Low voter participation reflects apathy and lack of responsibility


In the 2008 presidential election, 64 percent of eligible, registered Americans voted according to statisticbrain.com. This means that the other 36 percent of Americans decided not to have their say in choosing a leader for the next four years.

Voting in any election, whether it is presidential, congressional or on local levels, is important to ensuring that the citizenry is represented by those they feel will make the best decisions for them.

Once elections are over, many complain about the decisions elected officials make. In reality, those who did not take the initiative to vote should not be complaining about those decisions because they themselves did not the time to choose who would be making decisions for them. If citizens want to have a say in who is elected and makes decisions for them, then they need to vote. If they opt not to, then they should not complain.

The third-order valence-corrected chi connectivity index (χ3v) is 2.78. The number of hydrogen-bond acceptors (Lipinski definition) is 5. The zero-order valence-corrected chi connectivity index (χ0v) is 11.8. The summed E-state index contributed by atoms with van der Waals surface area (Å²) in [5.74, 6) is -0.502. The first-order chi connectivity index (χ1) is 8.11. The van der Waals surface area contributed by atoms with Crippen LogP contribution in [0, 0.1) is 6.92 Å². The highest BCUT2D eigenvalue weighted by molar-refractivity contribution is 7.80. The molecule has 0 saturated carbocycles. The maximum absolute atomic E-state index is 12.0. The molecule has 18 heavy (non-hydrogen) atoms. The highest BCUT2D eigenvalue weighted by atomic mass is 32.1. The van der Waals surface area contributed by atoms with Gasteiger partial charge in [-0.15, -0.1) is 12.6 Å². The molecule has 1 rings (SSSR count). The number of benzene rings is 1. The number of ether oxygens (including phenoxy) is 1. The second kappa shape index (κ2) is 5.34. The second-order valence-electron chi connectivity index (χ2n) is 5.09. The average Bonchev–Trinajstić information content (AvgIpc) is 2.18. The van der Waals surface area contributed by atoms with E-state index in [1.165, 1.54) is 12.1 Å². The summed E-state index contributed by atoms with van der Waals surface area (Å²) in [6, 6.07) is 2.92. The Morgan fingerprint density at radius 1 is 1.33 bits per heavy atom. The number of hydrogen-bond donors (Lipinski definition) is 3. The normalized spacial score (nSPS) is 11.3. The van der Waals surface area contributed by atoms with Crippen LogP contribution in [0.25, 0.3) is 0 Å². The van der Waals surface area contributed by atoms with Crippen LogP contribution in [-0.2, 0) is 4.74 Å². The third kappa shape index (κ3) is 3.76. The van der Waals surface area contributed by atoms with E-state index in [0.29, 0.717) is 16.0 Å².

Our democracy gives citizens the power to choose. Voting is one way Americans have an impact on decisions made at various levels. It is every eligible American’s duty to vote on election day to take part in our country’s democracy. If not, the American value of a country “for the people, by the people,” is not fulfilled.

The most recent election proved to be an extremely close one between candidates for all elected positions. This year’s presidential race was the most anticipated and closely watched by Americans. The outcome was a consequence of the democratic process that has made many happy, but also many disappointed.

Although voting gives people a say in their government, not everyone will be satisfied with the outcome and this past election proved this. This election, however, also proved that every person’s vote counts and can make a difference.